E-MAIL JOE    PRINT    2008 COLUMNS    ARCHIVES    SEARCH ARCHIVES
NOBODY ASKED ME, BUT...
By Joe Brancatelli
April 18, 2008 -- Nobody asked me, but…

People sometimes ask me why I am so critical--okay, nasty--when it comes to the boobs who run the Big Six. Today's explanation: Southwest Airlines, profitable for 37 consecutive years, said this week that its fuel needs for the rest of the year are 70 percent hedged at $51 a barrel. Continental Airlines, putatively the best-managed of the Big Six, said this week that it is just 18 percent hedged in the second quarter and 5 percent hedged in the third quarter.

People sometimes ask me why we generally hate airlines. Today's explanation: Earlier this week, the AerLingus.com Web site allowed travelers in Ireland to book flights to the United States for just 5 euros. Aer Lingus apparatchiks then unilaterally cancelled the reservations and claimed that the price was a mistake. When pressed by the Irish media, Aer Lingus first lied about the number of seats booked. (It claimed 100, then admitted to 300.) Then it blamed the buyers for booking a fare they were offered. Aer Lingus apologized today and reinstated the travelers' bookings, but only after Irish regulators got involved and some of the flyers hired lawyers.

Nobody asked me, but…

The entire airline alliance game is like a bad rerun of World War I. You either line up with the Germans (Lufthansa runs the Star Alliance) or the French (Air France fronts the SkyTeam Alliance). Then you wait for the dithering British and Americans (British Airways and American Airlines fight over control of the OneWorld Alliance) to weigh in.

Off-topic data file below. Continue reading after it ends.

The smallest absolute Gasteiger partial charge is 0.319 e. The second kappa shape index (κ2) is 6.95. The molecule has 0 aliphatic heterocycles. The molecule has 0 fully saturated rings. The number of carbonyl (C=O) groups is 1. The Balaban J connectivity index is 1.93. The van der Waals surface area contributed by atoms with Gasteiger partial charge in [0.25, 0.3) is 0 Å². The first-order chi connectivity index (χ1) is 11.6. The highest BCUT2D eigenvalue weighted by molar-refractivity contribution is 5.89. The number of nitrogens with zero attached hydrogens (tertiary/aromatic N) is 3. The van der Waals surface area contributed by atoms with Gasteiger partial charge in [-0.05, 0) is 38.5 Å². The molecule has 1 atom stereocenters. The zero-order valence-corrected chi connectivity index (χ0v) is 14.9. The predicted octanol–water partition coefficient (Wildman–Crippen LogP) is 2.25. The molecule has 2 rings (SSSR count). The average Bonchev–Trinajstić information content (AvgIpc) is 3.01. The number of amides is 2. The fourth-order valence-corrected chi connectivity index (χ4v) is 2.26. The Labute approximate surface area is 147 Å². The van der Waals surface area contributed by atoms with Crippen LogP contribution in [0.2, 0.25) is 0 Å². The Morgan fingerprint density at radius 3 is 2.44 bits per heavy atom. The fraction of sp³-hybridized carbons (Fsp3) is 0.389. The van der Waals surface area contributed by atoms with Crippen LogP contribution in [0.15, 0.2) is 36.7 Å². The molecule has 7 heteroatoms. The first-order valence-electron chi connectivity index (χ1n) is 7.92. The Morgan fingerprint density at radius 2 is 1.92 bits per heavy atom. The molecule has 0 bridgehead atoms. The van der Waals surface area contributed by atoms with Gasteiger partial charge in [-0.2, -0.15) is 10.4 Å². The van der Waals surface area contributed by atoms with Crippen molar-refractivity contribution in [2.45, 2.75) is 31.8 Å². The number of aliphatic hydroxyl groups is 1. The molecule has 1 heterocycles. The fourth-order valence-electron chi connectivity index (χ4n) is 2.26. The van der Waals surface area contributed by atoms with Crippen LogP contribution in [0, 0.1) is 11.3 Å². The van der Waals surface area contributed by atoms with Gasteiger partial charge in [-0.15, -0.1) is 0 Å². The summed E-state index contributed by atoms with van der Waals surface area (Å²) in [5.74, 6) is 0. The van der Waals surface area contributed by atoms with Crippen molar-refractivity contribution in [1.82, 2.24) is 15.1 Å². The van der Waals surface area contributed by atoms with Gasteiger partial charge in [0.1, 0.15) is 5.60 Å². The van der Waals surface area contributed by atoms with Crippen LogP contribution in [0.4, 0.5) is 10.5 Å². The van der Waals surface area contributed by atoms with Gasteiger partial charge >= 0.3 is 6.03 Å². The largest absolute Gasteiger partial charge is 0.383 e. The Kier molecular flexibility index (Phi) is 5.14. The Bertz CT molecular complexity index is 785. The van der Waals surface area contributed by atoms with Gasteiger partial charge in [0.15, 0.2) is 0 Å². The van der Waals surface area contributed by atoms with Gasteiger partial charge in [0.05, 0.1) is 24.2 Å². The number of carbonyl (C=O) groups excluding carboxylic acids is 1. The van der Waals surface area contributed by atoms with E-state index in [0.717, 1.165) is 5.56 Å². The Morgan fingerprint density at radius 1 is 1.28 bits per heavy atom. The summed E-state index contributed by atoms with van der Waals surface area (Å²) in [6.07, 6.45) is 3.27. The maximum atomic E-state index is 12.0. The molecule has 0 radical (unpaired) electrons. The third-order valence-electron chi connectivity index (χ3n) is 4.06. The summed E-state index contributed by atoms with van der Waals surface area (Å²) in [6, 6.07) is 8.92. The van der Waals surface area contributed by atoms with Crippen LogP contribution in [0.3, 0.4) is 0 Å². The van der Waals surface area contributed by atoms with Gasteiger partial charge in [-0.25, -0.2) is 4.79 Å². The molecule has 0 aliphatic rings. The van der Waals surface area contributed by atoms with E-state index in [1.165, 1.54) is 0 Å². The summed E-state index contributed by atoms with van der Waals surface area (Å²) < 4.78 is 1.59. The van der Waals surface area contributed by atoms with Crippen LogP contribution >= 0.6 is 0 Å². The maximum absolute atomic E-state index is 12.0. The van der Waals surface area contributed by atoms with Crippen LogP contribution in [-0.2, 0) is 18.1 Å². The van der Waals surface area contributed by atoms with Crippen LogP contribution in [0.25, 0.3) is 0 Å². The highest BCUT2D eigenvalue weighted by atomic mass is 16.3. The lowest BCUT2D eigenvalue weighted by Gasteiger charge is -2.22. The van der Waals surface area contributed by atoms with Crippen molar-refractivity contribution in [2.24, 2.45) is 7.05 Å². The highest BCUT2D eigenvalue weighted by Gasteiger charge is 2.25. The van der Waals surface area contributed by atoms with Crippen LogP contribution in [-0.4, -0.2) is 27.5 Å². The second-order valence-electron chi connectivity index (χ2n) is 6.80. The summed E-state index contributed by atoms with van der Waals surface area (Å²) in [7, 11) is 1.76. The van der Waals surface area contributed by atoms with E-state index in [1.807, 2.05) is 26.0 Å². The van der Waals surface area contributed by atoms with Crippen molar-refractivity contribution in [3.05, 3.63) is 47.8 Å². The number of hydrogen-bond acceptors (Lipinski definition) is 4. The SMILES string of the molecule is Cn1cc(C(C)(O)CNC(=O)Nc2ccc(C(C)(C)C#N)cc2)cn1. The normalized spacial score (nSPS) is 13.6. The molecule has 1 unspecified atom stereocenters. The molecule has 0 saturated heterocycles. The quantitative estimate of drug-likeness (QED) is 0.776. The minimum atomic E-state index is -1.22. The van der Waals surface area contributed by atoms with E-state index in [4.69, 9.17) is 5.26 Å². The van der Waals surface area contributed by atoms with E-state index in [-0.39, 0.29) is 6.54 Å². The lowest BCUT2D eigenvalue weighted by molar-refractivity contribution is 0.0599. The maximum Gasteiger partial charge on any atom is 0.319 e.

The classic definition of insanity certainly applies to the airlines and their endless fare increases for business travelers and fare sales for leisure flyers. Year after year, decade after decade, crisis after crisis, quarterly loss after quarterly loss, they keep doing the same thing over and over and expecting a different result. Memo to the Big Six Stooges: It's the fare structure, stupid. If you keep raising our fares, we stop flying, then you have to sell your seats below cost to leisure flyers, who've been trained to wait you out.

Nobody asked me, but…

Steven Wright once traveled to Las Vegas and "got into a long argument with the man at the roulette wheel over what I considered to be an odd number." Kinda how I feel about US Airways' decision to charge extra for "choice" coach seats.

United Airlines removed an Orthodox Jew from a New York-San Francisco flight this week because he was praying before departure and didn't sit down fast enough to suit the flight attendants. Now I know why the Pope flies Alitalia. It's a crappy airline, too, but at least the flight attendants let you pray whenever you want.

Nobody asked me, but…

Here's how Barack Obama can deal with the flag lapel pin "controversy." The next time some nutter asks why he doesn't wear one, pull a big, bright, shiny pin out of his jacket pocket and put it in his lapel. Then ask: "Now that I'm wearing my flag lapel pin, have your health-care premiums gone down? Did the economy improve? Did we save the life of one soldier in Iraq? Did the price of gas go down?"

Speaking of nutters, some accuse John McCain of being the Manchurian Candidate. Gee, I sure hope it was the Frank Sinatra-Angela Lansbury-Lawrence Harvey version, because that Denzel Washington remake was awful.